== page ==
Maz Ali, a 28-year-old dentist, is also sceptical. "I don't see the need for it to be here. It wouldn't change anything," she says.
Not that many people seem to be aware of how the GMCA works currently. In an unscientific survey of 20 people on the city's streets, just three said they had heard of it.
So far, the authority has focused its efforts on regenerating large areas such as Salford Quays and building a tram system that links Manchester to Salford, Eccles, Altrincham, Bury, Rochdale and Ashton-under-Lyne.
Some who have heard of the GMCA struggle to point to any difference it has made.
Phil Littlewood, 61, a semi-retired IT professional, says he doesn't think it's had any impact on his life. "Maybe it needs more time?" he suggests.
He likes the idea of local bodies having more control over their own budgets though, saying spending priorities should include funding for museums and improving the transport system.
Others - although unaware of the GMCA - nevertheless name-check its projects as things to admire about Manchester.
Margaret Walker, 75, says she finds the tram "very convenient", and Roma Swords, 21, says she loves the "city vibe" of the bars and shops in the northern quarter.
Of plans for a new mayor, Margaret likes the idea of "somebody that you knew was there and could write to if you wanted to". "Isn't Alex Ferguson looking for a job?" suggests Tony Nuttall.
Colin Talbot, professor of government at Manchester University, says the GMCA has a "mixed record".
The authority's attempt to set up a congestion charge "went down like a tonne of bricks", he says, but it can be proud of the "vast improvement" offered by the tram and new recycling facilities.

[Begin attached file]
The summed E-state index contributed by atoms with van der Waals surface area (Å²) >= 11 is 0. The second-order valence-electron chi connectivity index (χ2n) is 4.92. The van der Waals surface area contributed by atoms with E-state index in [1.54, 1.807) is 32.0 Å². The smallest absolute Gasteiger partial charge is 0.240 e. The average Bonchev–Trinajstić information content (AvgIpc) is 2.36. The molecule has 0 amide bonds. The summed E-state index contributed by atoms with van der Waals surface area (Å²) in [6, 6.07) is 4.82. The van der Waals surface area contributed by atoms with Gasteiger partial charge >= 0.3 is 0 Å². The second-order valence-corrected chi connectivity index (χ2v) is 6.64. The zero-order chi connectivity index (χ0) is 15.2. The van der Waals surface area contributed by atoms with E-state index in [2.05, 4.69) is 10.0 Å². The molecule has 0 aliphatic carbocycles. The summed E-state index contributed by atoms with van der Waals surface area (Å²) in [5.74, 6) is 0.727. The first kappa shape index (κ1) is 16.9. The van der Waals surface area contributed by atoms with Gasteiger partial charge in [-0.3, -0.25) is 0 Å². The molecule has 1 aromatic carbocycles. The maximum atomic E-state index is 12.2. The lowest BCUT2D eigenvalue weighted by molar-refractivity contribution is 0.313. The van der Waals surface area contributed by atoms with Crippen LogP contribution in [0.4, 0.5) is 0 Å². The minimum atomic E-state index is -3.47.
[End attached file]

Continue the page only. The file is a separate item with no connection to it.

He believes Manchester is a "good example of what you can do without electing a whole new set of politicians" and that "groups of different political persuasions work very well together".
That is something other areas should strive for, he argues, but in his view "the current discussion about devolution does not go far enough" and benefits payments and tax collection could be carried out locally.
Dr Stuart Wilks-Heeg, a politics expert from Liverpool University, also backs the idea of raising more revenue locally, but cautions that further devolution could get complicated.
"If you allow Manchester to collect stamp duty and capital gains tax, the case for allowing London to do it is irrefutable, which would create massive imbalance," he says.
"If you think the Barnett formula is a minefield, this would be a complete nightmare," he says.
As for whether other cities and regions should follow suit, he points out that the establishment of a similar combined authority on Merseyside "has not exactly gone smoothly".
"Each area has its peculiarities and it's important that we don't get a top-down approach," he says.
Prof Talbot foresees problems with the government's latest plans, pointing out that a North East assembly was rejected in 2004, and Manchester was one of 10 cities to vote "no" to the offer of an elected mayor in 2012.
He warns that Monday's announcement could be seen as an "imposition".
"Unless this is done through political consensus it could lead to even more instability in our system of local government, which we've had for nearly 40 years now with almost constant reorganisations," he says.
Whatever model of devolution English cities follow, it seems Manchester is first in line.